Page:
Optimizing Failure

  • December 11, 2014
  • Scott

Neil Cybart’s article on Amazon’s and Apple’s views of Failure is interesting.  In it, he posits that Apple prefers to fail in private, and Amazon prefers to fail with public feedback loop.

Both men accept failure and I suspect nearly every human needs to accept failure in some capacity. What is interesting is where Bezos and Jony are willing to accept those failures. For Jony and Apple, the goal is to fail behind closed doors. For Amazon, failure out in the public marketplace is thought to have little consequence and is even encouraged. For Apple, failure is actually minimized by taking bigger risks. Amazon does the exact opposite, by not taking big risks, failure is more acceptable and manageable.

This subject has been well covered in previous years, at least with respect to Apple.  There’s often the perception that Apple avoids failure, when it actually is optimizing toward failing before a product goes to production.  Hardware production of custom designs is expensive, and best not to fail after producing millions of units.  Just ask Microsoft.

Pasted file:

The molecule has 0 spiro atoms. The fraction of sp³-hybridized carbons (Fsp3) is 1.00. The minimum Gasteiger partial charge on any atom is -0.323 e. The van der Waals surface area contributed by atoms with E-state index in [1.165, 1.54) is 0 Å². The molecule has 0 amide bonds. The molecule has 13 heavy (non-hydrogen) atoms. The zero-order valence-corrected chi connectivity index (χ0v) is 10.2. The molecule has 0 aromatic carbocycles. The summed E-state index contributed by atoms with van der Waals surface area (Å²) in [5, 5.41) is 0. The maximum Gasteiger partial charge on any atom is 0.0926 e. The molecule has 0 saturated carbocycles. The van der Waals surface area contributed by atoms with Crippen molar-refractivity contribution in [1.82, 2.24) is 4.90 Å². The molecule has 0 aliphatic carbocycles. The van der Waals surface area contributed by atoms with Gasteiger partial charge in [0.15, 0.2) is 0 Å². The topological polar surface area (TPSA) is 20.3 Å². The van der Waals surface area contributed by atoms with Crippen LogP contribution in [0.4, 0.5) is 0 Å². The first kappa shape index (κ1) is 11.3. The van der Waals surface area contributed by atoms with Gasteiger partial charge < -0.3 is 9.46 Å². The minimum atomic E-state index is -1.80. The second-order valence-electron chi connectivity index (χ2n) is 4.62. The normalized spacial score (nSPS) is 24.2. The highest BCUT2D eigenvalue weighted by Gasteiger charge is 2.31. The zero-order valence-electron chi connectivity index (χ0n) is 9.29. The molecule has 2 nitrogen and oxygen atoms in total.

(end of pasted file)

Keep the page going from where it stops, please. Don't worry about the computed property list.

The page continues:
Of course, in software circles, failing in public with SaaS software works pretty well.  Easy to cycle, by comparison.

So how can Amazon have a successful “fail in public” strategy with hardware?  Because they use commodity manufacturing techniques, parts, and chips.  And because they never report volume numbers, they can both order fewer units than might be expected to test demand, and avoid some of the negative PR of a big launch and missed expectations.

While Apple has its fair share of hardware blemishes or minor flaws that are rectified in subsequent versions, the public has come to expect Apple’s best when it comes to hardware, as most of the company’s failures have been kept hidden in Jony’s labs, with the public seeing only the big hardware bets. Brand equity is built in consumers’ minds, while public perception and anticipation remain elevated. I suspect consumer tech hardware failures take a much bigger long-term toll on a company than Jeff Bezos would like the world to believe.

It will be interesting to see if Neil is right, that public consumer tech hardware failures will carry a bigger price tag than suspected.



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